•    Why using this approach is better?
  •    Use Preliminary Data to demonstrate your Expertise and Environment
  •    Include experts. Use graphs or picture whenever possible



The essentials of Successful Grant Applications must include a strong idea – back it up with strong supporting preliminary data. You must emphasize how your previous work demonstrates project feasibility. You must have the right team and communicate scientific content accurately and concisely. Follow all the directions, start early, seek advice and critical input, including from your Program Officer, and remember to EDIT.


Additional Resources:

National Institutes of Health

Center for Scientific Review

NIH Grant Writing Workshops in 2019

NIH Faculty Sponsored Grant Writing  2019

Grant Writing for Success NIH by Dr. Paula Stricklan

The Grant Application Writer’s Workbook, 2018, Russell & Morrison

The Elements of Style, 4th ed.  By Strunk & White

Join @womensurgeons with moderators Dr. Genevieve Boland (@gmboland) and Dr. Carrie Sims (@carriesims20) for a tweetchat on January 21st at 8 pm Eastern Time on how to write a successful grant application by following #AWSchat. If you haven’t participated in a tweetchat with us before, check out this tutorial written by Dr. Heather Yeo (@heatheryeomd) to know more.



Dr. Luz María Rodriguez is a dual fellowship trained surgical oncologist and colorectal surgeon. She works at the National Cancer Institute (NCI) Division of Cancer Prevention (DCP). Prior to joining the DCP she spent nearly a decade as a translational physician-scientist in the Genetics Branch at the NCI. Her lab studied genome-wide gene expression profiles in colonic mucosa of populations at risk. This expression profiling created a foundation for biomarkers of early colon cancer detection and prevention. She developed a Clinical Cancer Genetics Program devoted to risk surveillance, assessment, genetic testing, counseling, prevention and targeted intervention for individuals at increased risk for specific cancers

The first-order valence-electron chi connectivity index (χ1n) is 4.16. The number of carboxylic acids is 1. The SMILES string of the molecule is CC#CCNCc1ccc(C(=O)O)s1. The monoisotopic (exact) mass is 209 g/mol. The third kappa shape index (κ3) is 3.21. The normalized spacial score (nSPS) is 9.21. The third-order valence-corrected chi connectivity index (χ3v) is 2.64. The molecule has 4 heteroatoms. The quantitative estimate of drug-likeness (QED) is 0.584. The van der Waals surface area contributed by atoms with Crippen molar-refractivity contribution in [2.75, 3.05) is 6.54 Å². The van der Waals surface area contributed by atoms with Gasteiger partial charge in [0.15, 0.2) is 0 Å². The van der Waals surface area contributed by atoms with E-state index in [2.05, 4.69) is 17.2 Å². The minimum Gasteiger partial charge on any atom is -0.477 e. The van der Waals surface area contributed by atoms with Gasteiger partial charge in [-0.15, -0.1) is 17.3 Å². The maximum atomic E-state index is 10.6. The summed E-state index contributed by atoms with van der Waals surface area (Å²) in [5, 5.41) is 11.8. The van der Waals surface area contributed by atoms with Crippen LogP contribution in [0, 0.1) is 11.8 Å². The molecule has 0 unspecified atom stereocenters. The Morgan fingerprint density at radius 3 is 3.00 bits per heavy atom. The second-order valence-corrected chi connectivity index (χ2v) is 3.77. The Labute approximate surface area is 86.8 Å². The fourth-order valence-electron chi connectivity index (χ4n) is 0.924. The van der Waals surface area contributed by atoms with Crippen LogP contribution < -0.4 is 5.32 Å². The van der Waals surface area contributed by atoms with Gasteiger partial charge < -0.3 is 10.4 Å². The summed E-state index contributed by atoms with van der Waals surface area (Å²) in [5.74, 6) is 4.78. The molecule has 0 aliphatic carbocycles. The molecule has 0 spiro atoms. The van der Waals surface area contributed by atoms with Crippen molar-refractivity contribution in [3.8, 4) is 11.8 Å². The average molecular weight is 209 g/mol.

At DCP, Dr. Rodriguez supports ongoing clinical trial efforts of the NCI Division of Cancer Prevention Early Phase 0-II prevention trials through protocol development, scientific review, strategic planning. DCP’s early phase clinical trials fill the void between preclinical studies and Phase III. The Early Phase trials places emphasis on intervention effects on at-risk tissue-intensive tissue collections (e.g. biopsies), invasive biomarker monitoring. Dr. Rodriguez oversees chemopreventive and treatment trials in organ sites such as the liver, pancreas, stomach, and colon using study agents such as vaccines, and drug agents such as Simvastatin, Berberine, Curcumin, Metformin, Erlotinib and Aspirin. She also serves as a consultant nationally and internationally with various scientific and clinical groups with special focus on high risk cancer families, cancer immunoprevention and health disparity with the hope of narrowing the gap in cancer intervention

Dr. Rodriguez is a senior faculty and surgeon at the Uniformed Services University of the Health Sciences (USUH) and Walter Reed National Military Medical Center (WRNMMC) serving domestic and foreign military families in the area of GI diseases, pelvic floor disorders, soft tissue sarcoma, breast and anorectal diseases. She also trains medical students, residents and fellows in surgery, oncology and cancer prevention

Our blog is a forum for our members to speak, and as such, statements made here represent the opinions of the author and are not necessarily the opinion of the Association of Women Surgeons.